Welsh Black cattle

The ‘Rosuick’ herd of Organic Pedigree Welsh black cattle is located on the Lizard Peninsula in Cornwall. As well as grazing large areas of heathland our farm comprises of a variety of long- and short-term grass leys, woodland pasture and clover rich swards. Most cattle are out wintered, fed on bales of hay and strip grazed on stubble turnips through the winter.

Welsh Black cattle are perfectly suited to this range of habitats. Different cattle breeds have differing effects on rough grassland. As one of our Native breeds of cattle Welsh Blacks are more adapt at eating rough grassland, putting on weight and maintaining condition for production, compared with commercial breeds.
Their thick coats of hair keep them warm on the winter months and their strong body minimises health issues when grazing rough terrain. Our low input to medium output farming system requires animals to be low maintenance and convert the feed they are given efficiently.

We currently run a Pedigree herd of around 70 breeding cows which graze several areas of heathland across the lizard peninsula. We have been breeding polled animals (bred without horns) for around 15 years. Nearly all of our herd is now genetically polled. Being polled reduces the work load and stress on us as farmers and on the animals themselves although we do not exclusively breed polled animals as sometimes we chose horned bulls for other genetic traits.

Apart from buying a new bull every few years to ensure fresh genetics we keep a completely closed herd. We pick our best young heifers to keep or sell for breeding and most of the other young stock are sold at market as stores. Each year we do select a few animals to fatten on farm. These are fed 100% grass and the meat kept for ourselves or sold locally as meat boxes.
If you are interest in purchasing breeding stock from us please get in touch to discuss your needs.

We normally have one or two Pedigree Welsh black stock bulls on the farm. The last few years we have also had a Charolaise Bull. The reason for having a white Charolaise bull is to take advantage of the added highbred vigour which enables young animals to grow faster.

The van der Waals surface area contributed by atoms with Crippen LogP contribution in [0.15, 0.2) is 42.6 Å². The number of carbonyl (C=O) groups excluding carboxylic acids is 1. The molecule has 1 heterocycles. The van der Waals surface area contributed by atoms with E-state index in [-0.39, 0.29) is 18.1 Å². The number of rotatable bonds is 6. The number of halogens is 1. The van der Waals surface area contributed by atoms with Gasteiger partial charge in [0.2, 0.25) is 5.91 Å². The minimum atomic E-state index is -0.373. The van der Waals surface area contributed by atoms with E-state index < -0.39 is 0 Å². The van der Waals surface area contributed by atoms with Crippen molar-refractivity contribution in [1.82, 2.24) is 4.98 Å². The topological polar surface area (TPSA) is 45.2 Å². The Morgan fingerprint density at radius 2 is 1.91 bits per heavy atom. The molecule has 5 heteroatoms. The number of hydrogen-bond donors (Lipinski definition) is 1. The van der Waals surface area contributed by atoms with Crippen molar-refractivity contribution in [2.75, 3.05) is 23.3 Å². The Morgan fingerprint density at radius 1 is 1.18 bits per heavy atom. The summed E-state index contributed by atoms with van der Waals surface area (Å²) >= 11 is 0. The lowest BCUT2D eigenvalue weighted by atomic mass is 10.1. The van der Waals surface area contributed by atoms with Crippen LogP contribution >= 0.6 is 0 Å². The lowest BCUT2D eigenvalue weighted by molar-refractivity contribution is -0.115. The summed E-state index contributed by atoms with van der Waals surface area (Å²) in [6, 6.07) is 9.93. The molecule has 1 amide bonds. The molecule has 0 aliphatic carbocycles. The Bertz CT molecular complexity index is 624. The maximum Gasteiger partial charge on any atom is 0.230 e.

The Charolaise is very effective at colour marking all the calves which makes management of the pedigree herd simpler. As you can see from the pictures, the calves are either black and therefore from our pedigree Black bull or a light grey which means they are crossbred.

Cattle grazing to help the environment

Cattle play an essential role to managing grasslands and heathland effectively. Whilst horses can be used in certain scenarios to graze heathland, we believe that where possible it is more sustainable practice to use cattle which are in turn producing food for our growing population. Sheep are occasionally used to graze heathland as they have similar grazing patterns to horses.

Cattle do two things main things when grazing; they eat and remove the vegetation which allows the less competitive plants, such as many wildflowers, to grow alongside the more competitive plants. Many grasses are good competitors and without grazing they often become tufted and can grow tall, shading wildflowers and preventing them from being able to harness the sun for photosynthesis. This effectively starves the plant and they are unable to survive.

The second thing that livestock do is remove the thatch (dead grass and leaves) that gets trapped between the grasses and flowers covering the soil. Some thatch may be eaten by livestock when they munch through living vegetation, but they also help by trampling the ground and creating patches of bare soil between the grass tufts moving the thatch aside. All wildflower and grass seeds need to be in contact with bare ground to germinate and establish a root system. Thatch prevents this from occurring, but livestock encourage germination by removing this build-up of dead material.